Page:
As reported at UPI.com, according to a recent Phi Delta Kappa/Gallup poll, more than three out of four adults think schools should teach creativity and goal setting.
Wrong. The idea stinks.
The thing is, schools should already be teaching creativity and goal setting. If they’re not, it’s not the teacher’s fault, nor is it the school’s fault. It’s your fault. You and our government have shaped out schools according to an image of what a school should be – a place where every student will learn exactly the same thing and learn it about as well as everyone else. That’s not simply foolish, it’s impossible. You know as well as I do that there are subjects you are not interested in. Notice, I did not say ‘you are not good at.’ If a student is not interested in something he or she is not going to learn it as well as other student’s who are interested in it.
Goal setting should not need to be a separate course or series of lessons. They should simply be a part of the day-to-day school experience. For that to happen it helps if the parents are also involved in the child’s school experience.
While teaching goal planning is an honorable idea (and I’m assuming it would be taught through specific lesson plans), it should not be necessary. I learned goal setting by being given a variety of assignments. Some of them needed to be completed that night, others needed to be completed in the future. Those that needed to be finished in a few days were easy. I worked on them each day till they were finished. Those that needed to be finished in a month were a bit more difficult, but I learned how to plan what needed to be finished and to set up a schedule for finishing it. I know I learned some of these techniques from my teachers, others I learned from my parents. I remember my mother saying, “you have a book report due next week. What are you reading?”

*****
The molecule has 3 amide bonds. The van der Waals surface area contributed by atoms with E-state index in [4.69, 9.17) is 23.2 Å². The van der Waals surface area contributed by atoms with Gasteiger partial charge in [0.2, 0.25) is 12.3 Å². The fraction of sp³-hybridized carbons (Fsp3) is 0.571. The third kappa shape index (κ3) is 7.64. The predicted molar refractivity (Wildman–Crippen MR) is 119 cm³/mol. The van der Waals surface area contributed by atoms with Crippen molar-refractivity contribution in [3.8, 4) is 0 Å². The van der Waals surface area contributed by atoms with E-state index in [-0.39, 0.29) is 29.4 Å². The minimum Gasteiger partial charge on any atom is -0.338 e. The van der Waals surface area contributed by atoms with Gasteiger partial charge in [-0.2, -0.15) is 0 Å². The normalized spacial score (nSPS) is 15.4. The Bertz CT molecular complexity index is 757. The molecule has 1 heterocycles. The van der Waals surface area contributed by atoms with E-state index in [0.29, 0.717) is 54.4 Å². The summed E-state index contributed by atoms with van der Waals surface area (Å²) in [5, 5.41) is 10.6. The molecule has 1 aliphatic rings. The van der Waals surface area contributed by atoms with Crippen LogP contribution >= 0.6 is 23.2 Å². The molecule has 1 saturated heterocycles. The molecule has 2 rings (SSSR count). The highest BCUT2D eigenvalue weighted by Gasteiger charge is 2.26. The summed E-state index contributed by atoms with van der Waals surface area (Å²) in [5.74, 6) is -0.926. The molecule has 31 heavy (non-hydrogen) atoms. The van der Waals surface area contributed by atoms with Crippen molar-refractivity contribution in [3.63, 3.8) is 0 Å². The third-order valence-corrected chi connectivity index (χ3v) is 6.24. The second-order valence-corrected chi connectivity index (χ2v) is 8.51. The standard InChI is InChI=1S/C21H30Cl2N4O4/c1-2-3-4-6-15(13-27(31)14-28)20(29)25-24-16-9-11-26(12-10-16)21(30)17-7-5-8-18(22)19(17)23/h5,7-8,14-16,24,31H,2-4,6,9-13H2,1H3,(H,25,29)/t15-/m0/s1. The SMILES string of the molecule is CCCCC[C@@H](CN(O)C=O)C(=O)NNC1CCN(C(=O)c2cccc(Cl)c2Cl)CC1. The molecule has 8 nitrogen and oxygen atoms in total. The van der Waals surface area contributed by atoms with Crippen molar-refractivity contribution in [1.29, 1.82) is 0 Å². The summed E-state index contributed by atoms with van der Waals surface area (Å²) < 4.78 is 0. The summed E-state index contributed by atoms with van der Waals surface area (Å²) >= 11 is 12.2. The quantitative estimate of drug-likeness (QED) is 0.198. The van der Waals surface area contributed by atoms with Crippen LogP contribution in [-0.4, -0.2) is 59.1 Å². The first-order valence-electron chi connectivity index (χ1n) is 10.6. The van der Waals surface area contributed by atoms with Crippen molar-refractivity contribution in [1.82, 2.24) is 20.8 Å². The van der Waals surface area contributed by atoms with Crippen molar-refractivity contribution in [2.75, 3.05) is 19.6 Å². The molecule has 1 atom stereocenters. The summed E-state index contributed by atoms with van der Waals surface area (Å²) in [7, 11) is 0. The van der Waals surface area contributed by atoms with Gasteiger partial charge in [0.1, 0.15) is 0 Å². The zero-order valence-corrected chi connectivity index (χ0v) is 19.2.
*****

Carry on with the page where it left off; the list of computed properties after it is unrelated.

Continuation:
That’s one of the reasons I find the desire to have the schools teach goal planning is actually just a cop-out by today’s parents. It seems to me that after a long day at work it’s easier to sit the kids down in front of the TV or the computer or the game console and leave them alone rather than spend some time working with them, communicating with them, teaching them such things as goal setting.
As far as teaching creativity is concerned, students who study creative writing or art are learning how to be creative. Students who take part in after school activities are often learning creativity. However, there is a major problem in our school system that stifles creativity. Tests. Not just the day-to-day tests that help a teacher gauge whether the students are learning what is being taught, but the Administrative and governmental tests that are used to determine if the school is meeting the current standards expected of schools by the various governing bodies that fund the schools.
That might not be a problem if those tests were used as a guideline rather than a financial and budgetary tool. In essence it is not an educational tool, but becomes one because the teachers and school administrators are forced to design their curriculum to give the school the greatest opportunity to grade high overall and receive the funding needed to pay for the curriculum in the first place. In other words the teachers hands are often tied. They are not being allowed as much opportunity to teach to the kids as they are being given the directive to teach to the tests. When that happens the freedom a teacher needs in order to help a child be creative and allow a child to be creative is stifled because it has little place in a curriculum that is designed to meet standards rather than to educate children.
Am I way off base? You tell me.